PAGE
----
Search This Blog

Wednesday, October 10, 2012

Men’s Clubs Face the Future

From the Vaulted Ceilings Dept.: Although the Troy Club has left us, the other three mentioned in my 1986 article persevere. Three years earlier, I worked in the kitchen of Schenectady’s Mohawk Club, where I saw a couple of significant city officials spend very long lunches getting shitfaced. This was my attempt to shine some light on these covens.

“No women, no dogs, no Democrats, no reporters.”
attributed to New York's Union League Club.
THE LOUNGE OF Albany’s Fort Orange Club has the elegance of an old London hotel. You wouldn’t be surprised to see a tall red bus pass by the high windows just beyond the stately leather chairs. The pleasant aromas of good cooking drift in from the dining room and mix with the odor of tobacco and old furniture. If tradition has a scent, you’re sniffing it.

For several hundred area men—and, lately, some women—the four Capital Region city clubs signify social status and serve as a haven from hoi polloi. Membership is by invitation and the dues are expensive. These clubs, survivors of a time when downtowns were the unquestioned centers of civilized life, are each located in the heart of one of the Region’s three old cities. The Troy Club is in the former Hendrick Hudson Hotel on Broadway. Schenectady’s Mohawk Club is in the historic Stockade area. In Albany, the University Club and the Fort Orange Club are at the top of Capitol Hill.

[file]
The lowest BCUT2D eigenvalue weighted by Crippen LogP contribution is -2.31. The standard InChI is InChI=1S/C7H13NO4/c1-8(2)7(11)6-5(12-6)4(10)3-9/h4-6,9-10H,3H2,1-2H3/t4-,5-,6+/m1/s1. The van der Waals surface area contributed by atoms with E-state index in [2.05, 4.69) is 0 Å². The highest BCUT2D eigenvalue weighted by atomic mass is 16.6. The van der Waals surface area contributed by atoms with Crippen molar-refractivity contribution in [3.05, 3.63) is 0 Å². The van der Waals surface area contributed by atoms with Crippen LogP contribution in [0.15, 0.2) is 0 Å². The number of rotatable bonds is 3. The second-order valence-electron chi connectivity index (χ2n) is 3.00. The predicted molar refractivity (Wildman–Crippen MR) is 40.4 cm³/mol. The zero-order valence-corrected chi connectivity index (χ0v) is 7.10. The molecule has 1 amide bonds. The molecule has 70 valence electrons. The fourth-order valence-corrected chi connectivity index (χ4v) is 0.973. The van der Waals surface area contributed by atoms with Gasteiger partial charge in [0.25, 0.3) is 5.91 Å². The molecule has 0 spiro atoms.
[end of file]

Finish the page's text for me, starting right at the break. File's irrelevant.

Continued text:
At lunchtime the clubs serve up a tradition that goes back over a hundred years, a tradition of comfort, personal service and good fellowship in pleasant surroundings.

The dining room at the Fort Orange Club is reached through a huge double door. Three rows of tables, each topped with white linen and sparkling glassware, are arranged beneath gleaming chandeliers. The walls are of dark mahogany. Pastel-striped valances and matching drapery decorate the windows.

The essence of membership, of “belonging,” is revealed in the journey from doorway to table. Imagine you are a member and come along for lunch. As you pass your fellows, each gives a nod or speaks a greeting. You are complimented on last week’s party; you are promised a phone call.

The waitress knows you and anticipates your needs. As you settle into the leather cushioned armchair, she places before you a Gibson—just the way you like it—with two pearl onions. (In P.G. Wodehouse’s Drones Club, the members were identified by their various cocktails; thus a Whiskey-and-Splash would be found in conversation with a Lemon Sour.)

The menu changes daily. It is an old-fashioned meat-and-potatoes bill of fare, prepared somewhat blandly to soothe the palates of elderly members. Yesterday you confessed you could happily eat the chefs shepherd’s pie every day of your life. But today, for fun, you’ll try the fish. Although it is offered broiled, you prefer it fried. That’s no problem, sir. You order a split of a New York State seyval blanc and reach for a warm roll. Service is deft and tipping is forbidden.